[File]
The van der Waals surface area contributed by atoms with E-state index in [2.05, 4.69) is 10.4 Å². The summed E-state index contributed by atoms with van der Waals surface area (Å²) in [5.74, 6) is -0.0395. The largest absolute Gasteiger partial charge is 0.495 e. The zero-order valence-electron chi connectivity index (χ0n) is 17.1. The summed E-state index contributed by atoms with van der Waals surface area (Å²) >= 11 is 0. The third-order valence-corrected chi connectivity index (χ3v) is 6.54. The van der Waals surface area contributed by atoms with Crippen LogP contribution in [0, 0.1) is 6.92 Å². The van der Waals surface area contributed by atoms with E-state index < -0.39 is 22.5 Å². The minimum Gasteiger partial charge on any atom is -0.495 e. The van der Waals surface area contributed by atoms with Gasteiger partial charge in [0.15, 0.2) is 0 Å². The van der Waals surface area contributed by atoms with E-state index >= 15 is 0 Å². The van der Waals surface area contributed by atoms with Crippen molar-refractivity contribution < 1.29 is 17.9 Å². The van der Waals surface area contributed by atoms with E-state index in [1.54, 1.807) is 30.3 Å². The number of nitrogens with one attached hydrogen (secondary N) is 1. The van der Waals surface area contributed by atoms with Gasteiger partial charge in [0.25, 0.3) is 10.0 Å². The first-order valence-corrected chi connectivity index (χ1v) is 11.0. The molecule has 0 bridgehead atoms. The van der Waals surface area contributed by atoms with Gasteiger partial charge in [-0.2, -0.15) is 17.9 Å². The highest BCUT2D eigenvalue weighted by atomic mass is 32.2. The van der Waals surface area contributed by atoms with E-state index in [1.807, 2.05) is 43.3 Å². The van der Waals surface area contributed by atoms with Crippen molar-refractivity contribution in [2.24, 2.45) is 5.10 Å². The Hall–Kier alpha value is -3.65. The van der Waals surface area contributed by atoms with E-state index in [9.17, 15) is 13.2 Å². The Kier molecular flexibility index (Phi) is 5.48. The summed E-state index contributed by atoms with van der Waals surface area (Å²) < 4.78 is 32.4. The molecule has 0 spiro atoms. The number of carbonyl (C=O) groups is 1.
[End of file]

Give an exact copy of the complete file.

The van der Waals surface area contributed by atoms with E-state index in [2.05, 4.69) is 10.4 Å². The summed E-state index contributed by atoms with van der Waals surface area (Å²) in [5.74, 6) is -0.0395. The largest absolute Gasteiger partial charge is 0.495 e. The zero-order valence-electron chi connectivity index (χ0n) is 17.1. The summed E-state index contributed by atoms with van der Waals surface area (Å²) >= 11 is 0. The third-order valence-corrected chi connectivity index (χ3v) is 6.54. The van der Waals surface area contributed by atoms with Crippen LogP contribution in [0, 0.1) is 6.92 Å². The van der Waals surface area contributed by atoms with E-state index < -0.39 is 22.5 Å². The minimum Gasteiger partial charge on any atom is -0.495 e. The van der Waals surface area contributed by atoms with Gasteiger partial charge in [0.15, 0.2) is 0 Å². The van der Waals surface area contributed by atoms with E-state index >= 15 is 0 Å². The van der Waals surface area contributed by atoms with Crippen molar-refractivity contribution < 1.29 is 17.9 Å². The van der Waals surface area contributed by atoms with E-state index in [1.54, 1.807) is 30.3 Å². The number of nitrogens with one attached hydrogen (secondary N) is 1. The van der Waals surface area contributed by atoms with Gasteiger partial charge in [0.25, 0.3) is 10.0 Å². The first-order valence-corrected chi connectivity index (χ1v) is 11.0. The molecule has 0 bridgehead atoms. The van der Waals surface area contributed by atoms with Gasteiger partial charge in [-0.2, -0.15) is 17.9 Å². The highest BCUT2D eigenvalue weighted by atomic mass is 32.2. The van der Waals surface area contributed by atoms with E-state index in [1.807, 2.05) is 43.3 Å². The van der Waals surface area contributed by atoms with Crippen molar-refractivity contribution in [2.24, 2.45) is 5.10 Å². The Hall–Kier alpha value is -3.65. The van der Waals surface area contributed by atoms with E-state index in [9.17, 15) is 13.2 Å². The Kier molecular flexibility index (Phi) is 5.48. The summed E-state index contributed by atoms with van der Waals surface area (Å²) < 4.78 is 32.4. The molecule has 0 spiro atoms. The number of carbonyl (C=O) groups is 1.